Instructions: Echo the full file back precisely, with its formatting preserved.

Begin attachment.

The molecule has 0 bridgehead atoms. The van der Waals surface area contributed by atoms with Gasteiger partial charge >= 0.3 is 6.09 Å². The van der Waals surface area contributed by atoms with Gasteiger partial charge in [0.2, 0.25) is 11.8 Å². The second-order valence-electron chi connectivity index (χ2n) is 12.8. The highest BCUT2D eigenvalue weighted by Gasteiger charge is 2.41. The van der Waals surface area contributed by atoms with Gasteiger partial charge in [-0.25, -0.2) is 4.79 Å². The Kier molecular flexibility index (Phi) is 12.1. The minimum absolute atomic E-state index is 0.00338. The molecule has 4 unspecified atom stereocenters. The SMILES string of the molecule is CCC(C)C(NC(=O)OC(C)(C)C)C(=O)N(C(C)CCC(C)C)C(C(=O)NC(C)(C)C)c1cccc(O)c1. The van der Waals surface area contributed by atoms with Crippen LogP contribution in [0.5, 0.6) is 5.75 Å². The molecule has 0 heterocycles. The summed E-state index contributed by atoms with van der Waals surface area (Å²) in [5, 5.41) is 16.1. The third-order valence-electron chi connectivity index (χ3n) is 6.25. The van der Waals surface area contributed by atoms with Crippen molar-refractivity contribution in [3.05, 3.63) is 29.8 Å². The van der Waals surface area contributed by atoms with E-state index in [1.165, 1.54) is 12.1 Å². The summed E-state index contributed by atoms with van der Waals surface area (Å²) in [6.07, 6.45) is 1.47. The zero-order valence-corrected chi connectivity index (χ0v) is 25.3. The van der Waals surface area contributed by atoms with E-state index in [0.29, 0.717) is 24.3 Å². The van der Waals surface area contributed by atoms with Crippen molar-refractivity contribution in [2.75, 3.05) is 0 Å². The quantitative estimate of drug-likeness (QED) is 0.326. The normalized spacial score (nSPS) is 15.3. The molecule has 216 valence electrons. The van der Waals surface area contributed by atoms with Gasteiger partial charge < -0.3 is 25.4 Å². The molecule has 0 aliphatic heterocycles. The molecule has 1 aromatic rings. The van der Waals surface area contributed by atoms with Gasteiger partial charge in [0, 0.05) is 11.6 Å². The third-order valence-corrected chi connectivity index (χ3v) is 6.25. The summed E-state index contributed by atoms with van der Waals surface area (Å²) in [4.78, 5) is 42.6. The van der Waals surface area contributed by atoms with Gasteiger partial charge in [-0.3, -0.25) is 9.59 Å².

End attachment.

The molecule has 0 bridgehead atoms. The van der Waals surface area contributed by atoms with Gasteiger partial charge >= 0.3 is 6.09 Å². The van der Waals surface area contributed by atoms with Gasteiger partial charge in [0.2, 0.25) is 11.8 Å². The second-order valence-electron chi connectivity index (χ2n) is 12.8. The highest BCUT2D eigenvalue weighted by Gasteiger charge is 2.41. The van der Waals surface area contributed by atoms with Gasteiger partial charge in [-0.25, -0.2) is 4.79 Å². The Kier molecular flexibility index (Phi) is 12.1. The minimum absolute atomic E-state index is 0.00338. The molecule has 4 unspecified atom stereocenters. The SMILES string of the molecule is CCC(C)C(NC(=O)OC(C)(C)C)C(=O)N(C(C)CCC(C)C)C(C(=O)NC(C)(C)C)c1cccc(O)c1. The van der Waals surface area contributed by atoms with Crippen LogP contribution in [0.5, 0.6) is 5.75 Å². The molecule has 0 heterocycles. The summed E-state index contributed by atoms with van der Waals surface area (Å²) in [5, 5.41) is 16.1. The third-order valence-electron chi connectivity index (χ3n) is 6.25. The van der Waals surface area contributed by atoms with Crippen molar-refractivity contribution in [3.05, 3.63) is 29.8 Å². The van der Waals surface area contributed by atoms with E-state index in [1.165, 1.54) is 12.1 Å². The summed E-state index contributed by atoms with van der Waals surface area (Å²) in [6.07, 6.45) is 1.47. The zero-order valence-corrected chi connectivity index (χ0v) is 25.3. The van der Waals surface area contributed by atoms with E-state index in [0.29, 0.717) is 24.3 Å². The van der Waals surface area contributed by atoms with Crippen molar-refractivity contribution in [2.75, 3.05) is 0 Å². The quantitative estimate of drug-likeness (QED) is 0.326. The normalized spacial score (nSPS) is 15.3. The molecule has 216 valence electrons. The van der Waals surface area contributed by atoms with Gasteiger partial charge < -0.3 is 25.4 Å². The molecule has 0 aliphatic heterocycles. The molecule has 1 aromatic rings. The van der Waals surface area contributed by atoms with Gasteiger partial charge in [0, 0.05) is 11.6 Å². The third-order valence-corrected chi connectivity index (χ3v) is 6.25. The summed E-state index contributed by atoms with van der Waals surface area (Å²) in [4.78, 5) is 42.6. The van der Waals surface area contributed by atoms with Gasteiger partial charge in [-0.3, -0.25) is 9.59 Å².